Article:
Is South Korea set to lose from its FTA with the EU?

Kim Jong-Hoon, Member of the South Korean National Assembly, José Manuel Barroso, President of the EC and Kim Chang-beom, Head of the Mission of South Korea to the EU (in the foreground, from left to right), participated in the public lecture to commemorate 50 years of EU/South Korea diplomatic relations. (EC Audiovisual Services).

Kim Jong-Hoon, Member of the South Korean National Assembly, José Manuel Barroso, President of the EC and Kim Chang-beom, Head of the Mission of South Korea to the EU (in the foreground, from left to right), participated in the public lecture to commemorate 50 years of EU/South Korea diplomatic relations. (EC Audiovisual Services).

The recent announcement (issued at the highest level by three presidents; Barack Obama, Herman Van Rompuy, Manuel Barroso), that the European Union and the United States were ready to start negotiations, aiming at the conclusion of a far-reaching Free Trade Agreement (FTA), sounded the alarm to other EU’s major trading partners and more so in South Korea. Seoul and Brussels have signed such a new generation FTA, which came in force on 1 July 2011. South Korea is the only Asian country the EU has concluded an FTA.

South Korea’s economy is the EU’s sixth most important trading partner outside Europe (behind the US, China, Japan, India and Brazil) and tenth overall. The EU is among South Korea’s top four largest export destinations together with China, Japan and USA.

When the EU-US initiative was announced a number of South Korean economists and researchers estimated that a possible conclusion of an AFT between the two world largest trading partners will harm their trade relations with South Korea and China. On top of that only a few days earlier, the South Korea statistical service published the 2012 foreign trade data from the country’s customs, showing that the FTA already in force between this major Asian economy and the European Union, has led to the first bilateral trade surplus in favour of the EU after 15 years.

Whatever the reasons for this negative turn in South Korea’s trade with the EU, it reminded everybody the criticism the FTA has provoked at the time of its conclusion. A number of analysts had strongly criticised it. However, if one analyses the causes of the South Korean trade balance deficit with the EU in 2012, it seems that the FTA has not much to do with it. The basic reason for this development was the fact that due to the crisis in Europe, South Korean exports to a number of EU countries of major items like ships and telecommunications devices and equipment dropped by 30%. At the same time, it must not be underestimated the fact that major Korean firms like the automotive companies KIA and Hyundai along with the electronics giant Samsung increased their production base in the EU.

The EU-South Korea FTA

In any case, this bilateral FTA has greatly helped EU exports to South Korea. The European Commission has published an account on the results of the first 9 months of the application of this FTA. The basic findings are quoted here below:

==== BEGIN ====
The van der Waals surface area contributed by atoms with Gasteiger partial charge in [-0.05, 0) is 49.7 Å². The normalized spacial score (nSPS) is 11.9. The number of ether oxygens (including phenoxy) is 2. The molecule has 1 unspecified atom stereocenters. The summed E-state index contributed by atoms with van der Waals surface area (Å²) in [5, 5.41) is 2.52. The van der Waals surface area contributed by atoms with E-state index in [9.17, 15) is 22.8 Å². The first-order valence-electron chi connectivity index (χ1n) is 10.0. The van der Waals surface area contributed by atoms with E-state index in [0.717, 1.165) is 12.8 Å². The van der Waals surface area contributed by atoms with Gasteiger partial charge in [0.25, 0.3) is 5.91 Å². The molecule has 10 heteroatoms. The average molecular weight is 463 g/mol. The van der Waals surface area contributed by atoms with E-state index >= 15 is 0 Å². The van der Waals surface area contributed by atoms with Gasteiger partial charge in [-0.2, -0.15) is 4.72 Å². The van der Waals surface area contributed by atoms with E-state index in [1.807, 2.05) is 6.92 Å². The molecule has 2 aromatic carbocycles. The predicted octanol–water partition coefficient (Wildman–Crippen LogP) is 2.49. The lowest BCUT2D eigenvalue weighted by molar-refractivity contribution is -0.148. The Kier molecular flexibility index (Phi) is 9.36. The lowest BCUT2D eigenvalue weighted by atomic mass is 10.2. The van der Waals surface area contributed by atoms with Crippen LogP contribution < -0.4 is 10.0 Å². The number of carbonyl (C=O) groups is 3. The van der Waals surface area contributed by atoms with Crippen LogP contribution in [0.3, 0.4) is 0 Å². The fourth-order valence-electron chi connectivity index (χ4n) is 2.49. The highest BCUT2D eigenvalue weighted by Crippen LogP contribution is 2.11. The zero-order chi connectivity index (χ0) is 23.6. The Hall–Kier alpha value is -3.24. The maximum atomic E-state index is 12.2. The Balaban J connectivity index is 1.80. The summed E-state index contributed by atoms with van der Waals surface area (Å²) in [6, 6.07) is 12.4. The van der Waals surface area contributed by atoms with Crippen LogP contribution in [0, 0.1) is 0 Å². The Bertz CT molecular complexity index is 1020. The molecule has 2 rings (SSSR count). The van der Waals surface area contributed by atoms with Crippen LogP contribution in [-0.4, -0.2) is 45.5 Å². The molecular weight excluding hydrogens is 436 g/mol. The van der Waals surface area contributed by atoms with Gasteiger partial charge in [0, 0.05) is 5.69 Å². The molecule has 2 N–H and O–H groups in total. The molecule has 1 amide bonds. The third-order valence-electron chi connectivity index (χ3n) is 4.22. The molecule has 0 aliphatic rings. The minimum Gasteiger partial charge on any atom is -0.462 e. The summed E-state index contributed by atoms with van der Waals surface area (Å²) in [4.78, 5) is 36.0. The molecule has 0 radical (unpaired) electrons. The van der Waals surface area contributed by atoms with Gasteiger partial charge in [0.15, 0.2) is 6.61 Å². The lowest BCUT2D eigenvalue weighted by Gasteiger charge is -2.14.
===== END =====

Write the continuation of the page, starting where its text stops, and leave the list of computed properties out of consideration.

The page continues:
“…in the first 9 months of implementation EU exports to South Korea increased by €6.7 billion or 35% compared to the same period since 2007. EU exports to other countries also grew during this timeframe (by 25%) but the level of increase of exports to Korea (35%) indicates that the early tariff eliminations are already having some effect.

Exports of products where the tariff was eliminated on 1 July 2011 (such as wine, some chemical products, textiles and clothing, iron and steel products, machinery and appliances, representing 34% of EU exports to South Korea) increased by €2.7 billion or 46%.

For products that were only partially liberalised on 1 July 2011 (such as cars and agricultural products, representing 44% of EU’s exports to Korea), the increase is €3 billion or 36%.

For products where there was no change to the tariff (such as some agricultural products, representing 18% of EU exports) the increase is €1 billion or 23%.

This means that exports of the products affected by Korea’s tariff liberalisation in the agreement grew €1.7 billion more than they would have done otherwise.

Exports of some specific products have grown faster than the average, for example:

*Exports of pork are up by almost 120%, which translates into new trade of almost € 200 million.

* Leather bags and luggage exports increased by over 90%, worth € 150 million of extra trade.

*EU’s Machinery used for manufacturing of semiconductors proved to be very successful and it imports to Korea went up by 75% and represented € 650 million in additional exports.

*EU cars exports increased by over 70% a percentage which translates into € 670 million in new car sales in Korea”.

It is obvious that the FTA between the EU and the South Korea has greatly helped the EU products to penetrate further in this country’s markets. The problem is, however, in what way this FTA will be affected by a possible one between the EU and the US. Incidentally, Korea will not be the only country to have an interest on that.  The question is, if the EU-US negotiators will pay attention to the observations of the other nations?